When I read a book I want to have fun, I want to be entertained. A book can focus on characters or plot or theme, as long as I’m having fun and I’m immersed in the story I really don’t mind.
But if I'm not having fun reading it is it even worth it? To some people, yes. The plot may be standard but the writing luxurious, maybe the theme of the book is important while the prose is stale. There are components of the book other than 'fun' which matter more to people.
Well I may be an uncultured swine then because when I pick up a book I want to go on a ride. Make me laugh, make me cry, make me scared or keep me guessing, whatever method is chosen it doesn't matter as long as I'm enjoying it.
This is sometimes the, in my opinion, unwarranted criticism laid upon genre fiction. That it focuses too much on plot or character developments to have any lasting merit. That the books core is soft and unworthy of our time because it focus more on “entertainment” than deep theme or high quality prose.
Well maybe that's true. In some cases I'm sure it is.
But just because a book is fast paced or focuses on interesting characters doesn't mean it can't carry a message. One of my favourite recent reads ‘Charmcaster’ by Sebastian de Castell has an emotional core and theme which has fast and fun action wrapped around it.
Some books are hailed as masterpieces that will stand the test of time and be taught in schools for generations and sometimes those books are so thick and dense it makes staring at a wall seem like an appealing option. Now I'm sure our need for constant entertainment and stimulus is a commentary on today's society of next day delivery and online streaming. We want it and we want it now. But if that is indeed the way of our society then shouldn't we adapt to change with it. Shouldn't books aim for a blend of moral, theme and purpose with a healthy dose of entertainment.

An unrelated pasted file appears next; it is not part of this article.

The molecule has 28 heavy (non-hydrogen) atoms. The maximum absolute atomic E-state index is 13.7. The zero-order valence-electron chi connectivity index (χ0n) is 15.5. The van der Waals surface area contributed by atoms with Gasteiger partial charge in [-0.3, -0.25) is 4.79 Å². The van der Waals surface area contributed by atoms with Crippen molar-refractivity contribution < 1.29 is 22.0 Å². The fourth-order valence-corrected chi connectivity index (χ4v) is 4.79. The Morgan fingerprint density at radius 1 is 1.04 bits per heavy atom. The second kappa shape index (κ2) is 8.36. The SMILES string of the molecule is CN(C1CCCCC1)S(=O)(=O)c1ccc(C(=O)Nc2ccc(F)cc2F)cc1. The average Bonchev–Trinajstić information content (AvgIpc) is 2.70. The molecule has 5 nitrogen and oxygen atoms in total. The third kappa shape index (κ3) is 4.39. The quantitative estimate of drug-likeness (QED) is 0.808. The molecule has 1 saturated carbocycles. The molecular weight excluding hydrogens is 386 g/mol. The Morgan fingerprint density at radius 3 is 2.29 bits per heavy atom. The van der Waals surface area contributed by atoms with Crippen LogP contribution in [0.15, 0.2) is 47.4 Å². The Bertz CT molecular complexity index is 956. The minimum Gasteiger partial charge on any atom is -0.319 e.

I recently read the biography of Dr. Seuss who I'm sure you've probably heard of. Or maybe some of his characters like 'The Grinch' and 'The Cat In The Hat' his idea was that reading should be fun! A young child wouldn't be enticed by stodgy prose and overly moralistic characters. Get them reading and get them having fun. By fostering this habit of reading you encourage their reading abilities to grow with age and for them to take on more challenging books as they grow older.
Now I'm not saying disregard the classics and the people that built the foundations for the works we have to day. But rather than having a student half read a dense literally novel or barely comprehend a Shakespeare play how about having them read Harry Potter, or Illuminae or Circe by Madilenne Miller which is rich with real world culture and theme and yet is a pleasure to read.
Maybe, maybe not.
I guess it all depends.
Why do you read?